Adam Brumberg Explains the Unconscious Factors that Affect our Tastes.
Nathalie Attallah & Carly Williams
Your Taste is Easily Manipulated
An Experiment with Adam Brumberg
Healthier and more conscious food choices elicit change in overall health. Studies show that the most pervasive illnesses of the West, such as heart disease, stroke and diabetes, can be positively influenced by a better diet (1). The modifiable determinants of chronic disease are just that: Modifiable.
Researcher Adam Brumberg is the Deputy Director of the Cornell Institute for Behavioral Economics and Consumer Choice. Brumberg along with his colleagues are experts in food psychology, researching how and why we make the food choices that we do.
According to their research, our dietary choices are largely affected by convenience and stress levels. Our sense of taste is easily manipulated by context and bias. The more we are aware of these physiological and situational influences, the more we can use them to our advantage.
By understanding the subconscious factors influencing our taste buds, we can make more purposeful and conscious dietary choices. This deeper understanding presents an opportunity for us to tune into our environment, our context, and enable us to pinpoint unconscious food choice triggers. So we asked ourselves, how would a food psychology expert approach the opportunity to change our tastes?
As Deputy Director of the Cornell Institute for Behavioral Economics and Consumer Choice, Brumberg spoke with OnBlend about the ways in which we can influence our sense of taste to make better choices for ourselves.
“Humans make on average 200 food-related decisions per day” (2). Improving those decisions begins with understanding taste itself, as Brumberg explains in the interview below.
Factors that Influence Taste and Food Choice:
According to Brumberg, “taste is more than what happens in your mouth.” Our food preferences and desires are founded on much more than the five commonly cited physical attributes of taste: salt, sweet, sour, bitter and umami. It turns out that our other senses and perceptions play an important role.
“The majority of what you’re tasting is the result of aroma.”
Our sense of taste is intrinsically connected to our sense of smell. According to Brumberg, the average person can distinguish somewhere between 1,000 and 1,500 different scents, and these distinguishable aromas are the building blocks of what we taste.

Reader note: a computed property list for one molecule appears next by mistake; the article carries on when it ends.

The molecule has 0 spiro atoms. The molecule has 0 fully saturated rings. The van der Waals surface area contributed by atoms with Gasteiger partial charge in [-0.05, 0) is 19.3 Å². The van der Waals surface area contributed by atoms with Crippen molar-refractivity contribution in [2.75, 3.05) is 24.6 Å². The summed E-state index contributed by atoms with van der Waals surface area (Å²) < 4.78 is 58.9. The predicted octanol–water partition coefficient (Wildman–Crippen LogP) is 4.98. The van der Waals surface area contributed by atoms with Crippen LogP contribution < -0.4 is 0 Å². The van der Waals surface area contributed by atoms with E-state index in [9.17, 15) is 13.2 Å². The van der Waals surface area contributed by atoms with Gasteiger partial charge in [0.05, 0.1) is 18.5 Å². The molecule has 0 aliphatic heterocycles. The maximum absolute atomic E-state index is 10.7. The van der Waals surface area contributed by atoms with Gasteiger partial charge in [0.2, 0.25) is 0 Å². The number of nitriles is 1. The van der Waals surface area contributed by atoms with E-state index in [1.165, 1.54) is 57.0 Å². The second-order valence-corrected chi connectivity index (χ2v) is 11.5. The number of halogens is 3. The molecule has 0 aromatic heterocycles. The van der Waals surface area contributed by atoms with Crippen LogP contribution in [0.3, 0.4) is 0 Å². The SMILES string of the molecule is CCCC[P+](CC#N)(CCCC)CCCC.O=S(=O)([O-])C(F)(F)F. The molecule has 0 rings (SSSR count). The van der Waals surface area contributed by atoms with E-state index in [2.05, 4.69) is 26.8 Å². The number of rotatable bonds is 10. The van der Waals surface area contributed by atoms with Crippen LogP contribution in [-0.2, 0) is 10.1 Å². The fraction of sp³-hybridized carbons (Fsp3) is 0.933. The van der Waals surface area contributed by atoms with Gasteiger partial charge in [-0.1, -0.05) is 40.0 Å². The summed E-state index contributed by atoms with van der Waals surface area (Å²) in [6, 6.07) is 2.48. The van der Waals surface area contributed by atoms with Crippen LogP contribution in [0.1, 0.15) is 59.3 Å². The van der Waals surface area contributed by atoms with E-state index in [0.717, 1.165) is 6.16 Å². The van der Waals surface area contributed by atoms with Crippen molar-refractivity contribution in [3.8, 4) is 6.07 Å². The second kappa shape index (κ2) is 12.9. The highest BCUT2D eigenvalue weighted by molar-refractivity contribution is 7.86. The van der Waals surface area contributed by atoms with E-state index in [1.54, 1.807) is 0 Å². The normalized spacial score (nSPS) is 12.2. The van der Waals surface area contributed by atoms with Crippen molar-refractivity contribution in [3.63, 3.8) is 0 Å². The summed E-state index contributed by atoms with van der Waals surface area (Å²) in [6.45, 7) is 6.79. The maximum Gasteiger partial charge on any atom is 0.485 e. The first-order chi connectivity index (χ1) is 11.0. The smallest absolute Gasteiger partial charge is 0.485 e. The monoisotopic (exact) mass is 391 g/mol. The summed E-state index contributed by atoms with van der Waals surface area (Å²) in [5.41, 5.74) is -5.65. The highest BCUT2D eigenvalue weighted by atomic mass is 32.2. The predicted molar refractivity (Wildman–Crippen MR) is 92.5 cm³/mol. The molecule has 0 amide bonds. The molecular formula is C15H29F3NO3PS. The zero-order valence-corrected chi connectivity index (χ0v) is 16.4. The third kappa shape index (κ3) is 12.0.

Have you ever wondered why connoisseurs slurp their wine? It is because “through active aerating and chewing, all aromatic components of a flavor get released.” The greater the release of flavor, the greater the understanding, which results in the greater the pleasure (or displeasure) of the wine.
Our perceptions of taste are not only affected by our other senses, but are also altered by context.
I can change your perception of what something tastes like by the way it’s described or the context it’s served in.
Of course smell is an important part of taste, but most people don’t realize how crucial perception is when it comes to taste.
Brumberg tells us, “if you give someone green milk, they’ll tell you it’s matcha or mint flavored.” It turns out that many triggers affect our expectations of taste, such as pre-existing biases and social cues. “If a renowned sommelier recommends a wine, the expectation is that it will taste good. Price is also an indicator, as well as what a reference group thinks.” As Brumberg states, “we don’t always necessarily trust our own taste, but we use other cues to help inform us as to what things taste like.”
Beyond aroma, the final taste in your mouth is the context in which you’re consuming your food, your personal history with that food or your cultural associations with that food.
Additionally, stress, habit and convenience modify our food choices. Results from a study conducted by Brumberg and his colleagues at Cornell shows that our food choices are made worse by stress (2). The same goes for convenience: “If you pack a lunch the night before, you’re definitely going to put together something that’s a lot more healthful than if you are doing it as you’re running out of the house in the morning,” Brumberg says (2).
Using the things that we know we can change, we can create a new environment to help support the goal [of healthy eating].
According to Brumberg, “if you walk down the street and you stopped 100 people, 99 of them would say they would like to eat better overall. But we don’t necessarily always follow through on that. Most of us have a relationship with food that extends beyond biological need. This complicates making dietary adjustments for health outcomes.
With this in mind, how do we improve our diet? It is imperative to understand the factors that influence taste and food choices to evoke this behavior change.
It is our role to try to help people achieve better health outcomes and better goals.
Food for Thought
By being increasingly mindful and present, we can all illicit behaviour change for the better.
As Sir Francis Bacon wrote, ‘knowledge is power’ (3). So how will your 200 daily food choices change?
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Willett, Walter C., et al. “Chapter 44. Prevention of Chronic Disease by Means of Diet and Lifestyle Changes.” Disease Control Priorities in Developing Countries (2nd Edition), Feb. 2006, pp. 833–850., doi:10.1596/978-0-8213-6179-5/chpt-44.